British Columbia is projected to lead Canada’s provinces in economic growth this year, marking the first time the westernmost province has topped the country in real GDP growth in a decade.
According to the Bank of Montreal’s (BMO) latest Blue Book economic outlook, faltering oil prices have interrupted Alberta’s long-held position as the nation’s leader in economic growth. The province is in a recession with growth expected to slow to an anaemic 0.4 per cent in 2015.
But it is a completely different picture in neighbouring B.C. with the province’s real GDP poised to remain stable at 2.6 per cent for 2015, repeating the growth experienced the previous year, before falling slightly to 2.5 per cent in 2016.
In contrast, Canada’s GDP growth is expected to be 1.8 per cent in 2015 and 2.2 per cent in 2016.
Even with the small dip, the current economic forecast indicates B.C. will remain as the pack leader until at least next year.
Currently, B.C.’s strong economic position is due in part to a relatively diverse natural resources sector as well as a robust housing market fuelled by low mortgage rates.
BMO economist Robert Kavic notes that the province’s economy has little direct exposure to oil, but there is still uncertainty in the mining sector due to a drop in mining investment.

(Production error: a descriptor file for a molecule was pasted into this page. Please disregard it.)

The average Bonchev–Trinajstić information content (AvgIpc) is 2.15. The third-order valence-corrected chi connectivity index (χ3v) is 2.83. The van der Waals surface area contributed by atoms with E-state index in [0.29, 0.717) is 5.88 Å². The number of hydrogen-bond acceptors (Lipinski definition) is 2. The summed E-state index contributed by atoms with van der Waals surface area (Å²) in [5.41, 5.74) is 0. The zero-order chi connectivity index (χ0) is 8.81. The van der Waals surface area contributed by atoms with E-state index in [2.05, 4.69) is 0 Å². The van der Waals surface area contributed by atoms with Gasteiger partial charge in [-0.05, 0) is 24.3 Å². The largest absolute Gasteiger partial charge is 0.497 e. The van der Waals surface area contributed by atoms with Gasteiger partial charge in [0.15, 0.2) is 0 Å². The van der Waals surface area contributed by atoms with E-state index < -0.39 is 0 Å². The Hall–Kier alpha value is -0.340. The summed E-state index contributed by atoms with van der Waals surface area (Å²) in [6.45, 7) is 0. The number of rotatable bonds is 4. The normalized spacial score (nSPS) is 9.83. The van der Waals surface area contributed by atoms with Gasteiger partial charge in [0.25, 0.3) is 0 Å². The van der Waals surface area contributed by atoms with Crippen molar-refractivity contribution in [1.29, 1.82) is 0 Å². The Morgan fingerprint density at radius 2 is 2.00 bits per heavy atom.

Development on the provincial government’s much-touted liquid natural gas projects also remains highly ambiguous due to lower prices and industry consolidation, and even if the projects proceed the economic benefits are still years away.
Overall labour market performance has been deemed “disappointing” as employment is only up by 0.5 per cent year-over-year during the first quarter because of weakness in the public sector and construction industry, but the unemployment rate is low at 5.8 per cent and interprovincial migration is now positive.
Meanwhile, residential property sales in Metro Vancouver soared to new levels in March 2015, the highest in nearly a decade, while sales across B.C. were at their best in more than five years. Housing starts are stable across the province with 28,000 units in the works, which is consistent with the numbers seen over the last four years.
“That said, Vancouver still faces an elevated number of completed but unoccupied units on the market (mostly condos), but that continues to trend down,” Kavic states. “As a result, new residential construction activity will likely remain relatively stable as current supply is absorbed.”
“While the housing market continues to strengthen, particularly in Vancouver, firm U.S. demand and a weak Canadian dollar should offset the slowdown in China and uncertainty in the mining sector.”
Demand from Chinese investors and the resurgent U.S. housing market continues to grow exports in agriculture and forestry.
Tourism is anticipated to benefit from a low Canadian dollar, with an increase in visitors from the United States and more Canadians traveling within the country.
When it comes to the provincial government’s finances, B.C. will be the only province to achieve a balanced budget this fiscal year. In February, the government announced a surplus of $879 million coupled with some spending increases to support new policies.